[0029] The woven textile fabric is advanced onto the image transfer device so that the fabric is positioned on the image-forming surface of the device. The fabric is moved together with the imaging surface relative to the manifolds 16 so that high-pressure liquid streams are directed against the surface of the fabric which faces away from the image-forming surface of the image transfer device.

[0030] In current practice of the present invention, three manifolds 16 have been employed, each comprising a single row of orifices each having a diameter of 0.005 inches, with orifices spaced at 50 per inch. Line speeds on the order of 45 feet per minute have been employed, though commercial line speed can be increased significantly, with one stack of drying cans 18 provided operating at approximately 350° F. The manifolds can be operated across a broad range of pressures, 1000 to 4700 psi, with current examples of woven textile fabrics being hydraulically preferably treated with pressures ranging from 2800 to 4700 psi, and most preferably with pressures on the order of 4000 psi.

[0031]FIG. 2 illustrates the image-forming surface of an image transfer device having a “small squares” image pattern. FIG. 3 illustrates a so-called “small diamonds” pattern of the forming surface of the image transfer device.

[0032] Fabrics formed in accordance with the present method exhibited aesthetic properties as set forth in FIGS. 4 through 10. FIGS. 4 and 5 depict a representative starting substrate comprising a 100% polyester woven fabric of contrasting dark colored warp yarns and light colored weft yarns in a stagger fill pattern. FIGS. 6 and 7 depict the starting woven substrate after processing in accordance with the present invention utilizing a “small squares” image transfer device. FIGS. 8 and 9 depict the starting woven substrate after processing in accordance with the present invention utilizing a “small diamonds” image transfer device.

[0033] With reference to FIG. 9, two simultaneous effects of employing an image transfer device are particularly noted. Lighter colored weft yarns can be seen to have regions of both high compaction 80, and high distention 90. Further, the difference in blooming of the fibrous content of the weft yarns can be seen to be greater in the high distention region 90 as compared to the weft yarns found in the regions of high warp compaction 100.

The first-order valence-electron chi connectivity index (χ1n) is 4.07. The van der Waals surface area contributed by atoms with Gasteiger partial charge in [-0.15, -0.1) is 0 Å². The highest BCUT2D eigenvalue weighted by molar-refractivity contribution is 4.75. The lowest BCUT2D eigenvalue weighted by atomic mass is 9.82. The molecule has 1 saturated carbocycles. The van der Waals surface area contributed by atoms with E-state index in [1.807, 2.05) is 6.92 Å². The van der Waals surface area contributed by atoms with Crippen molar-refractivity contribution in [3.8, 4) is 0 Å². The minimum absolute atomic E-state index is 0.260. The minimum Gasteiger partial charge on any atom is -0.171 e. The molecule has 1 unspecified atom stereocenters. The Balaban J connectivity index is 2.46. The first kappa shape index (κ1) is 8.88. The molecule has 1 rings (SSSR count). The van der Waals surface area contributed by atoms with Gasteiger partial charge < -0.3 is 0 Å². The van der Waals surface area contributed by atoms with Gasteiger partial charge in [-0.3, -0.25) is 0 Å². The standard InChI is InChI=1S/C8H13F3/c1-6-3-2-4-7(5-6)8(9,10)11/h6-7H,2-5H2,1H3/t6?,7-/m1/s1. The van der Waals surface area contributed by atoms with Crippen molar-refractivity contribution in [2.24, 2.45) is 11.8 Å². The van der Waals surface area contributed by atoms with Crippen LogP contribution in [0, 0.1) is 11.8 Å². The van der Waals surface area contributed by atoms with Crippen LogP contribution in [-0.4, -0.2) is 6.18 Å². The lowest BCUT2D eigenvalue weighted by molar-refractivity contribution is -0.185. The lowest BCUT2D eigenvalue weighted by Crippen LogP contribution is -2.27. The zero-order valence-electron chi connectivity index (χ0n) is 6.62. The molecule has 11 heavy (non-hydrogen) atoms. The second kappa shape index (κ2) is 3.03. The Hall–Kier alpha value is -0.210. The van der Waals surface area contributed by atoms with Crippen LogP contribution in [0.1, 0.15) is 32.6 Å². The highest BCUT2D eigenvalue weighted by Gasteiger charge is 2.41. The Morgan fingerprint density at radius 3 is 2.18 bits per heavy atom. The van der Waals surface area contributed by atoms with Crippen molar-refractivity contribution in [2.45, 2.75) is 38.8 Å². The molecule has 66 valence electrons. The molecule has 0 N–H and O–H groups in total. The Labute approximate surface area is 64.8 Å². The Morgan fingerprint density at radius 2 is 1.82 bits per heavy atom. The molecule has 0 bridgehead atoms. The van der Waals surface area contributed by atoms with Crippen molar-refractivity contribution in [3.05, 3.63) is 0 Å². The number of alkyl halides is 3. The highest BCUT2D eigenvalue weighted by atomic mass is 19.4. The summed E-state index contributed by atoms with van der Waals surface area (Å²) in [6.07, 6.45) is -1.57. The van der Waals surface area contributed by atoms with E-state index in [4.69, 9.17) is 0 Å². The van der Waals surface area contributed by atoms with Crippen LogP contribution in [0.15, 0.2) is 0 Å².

[0034] It is believed that the controlled redistribution and blooming of the composite yarns is uniquely bound to the foraminous surface of the image transfer device. The foraminous surface of the image transfer device comprises a compound structure of asperities and voids in multiple planes. As the hydraulic energy impacts upon the fabric juxtaposed upon the foraminous surface, deflection of the energy from the surface asperities, compounded by the vectoring of the force due to drainage patterns, allows the image transfer device to create variably compacted regions. Further, the surface asperities can act to constrain blooming of the same yarns such that variable presentation of the fibrous yarn components are expressed.

[0035] From the foregoing, numerous modifications and variations can be effected without departing from the true spirit and scope of the novel concept of the present invention. It is to be understood that no limitation with respect to the specific embodiment illustrated herein is intended or should be inferred. The disclosure is intended to cover, by the appended claims, all such modifications as fall within the scope of the claims.

Classifications
U.S. Classification427/256
International ClassificationD03D25/00, D06C23/00, D04H1/46, B05D5/00, D06Q1/08, D06M23/14
Cooperative ClassificationD06Q1/08, D06M23/14, D06C23/00, D06C29/00, D04H1/465
European ClassificationD06Q1/08, D06M23/14, D06C29/00, D06C23/00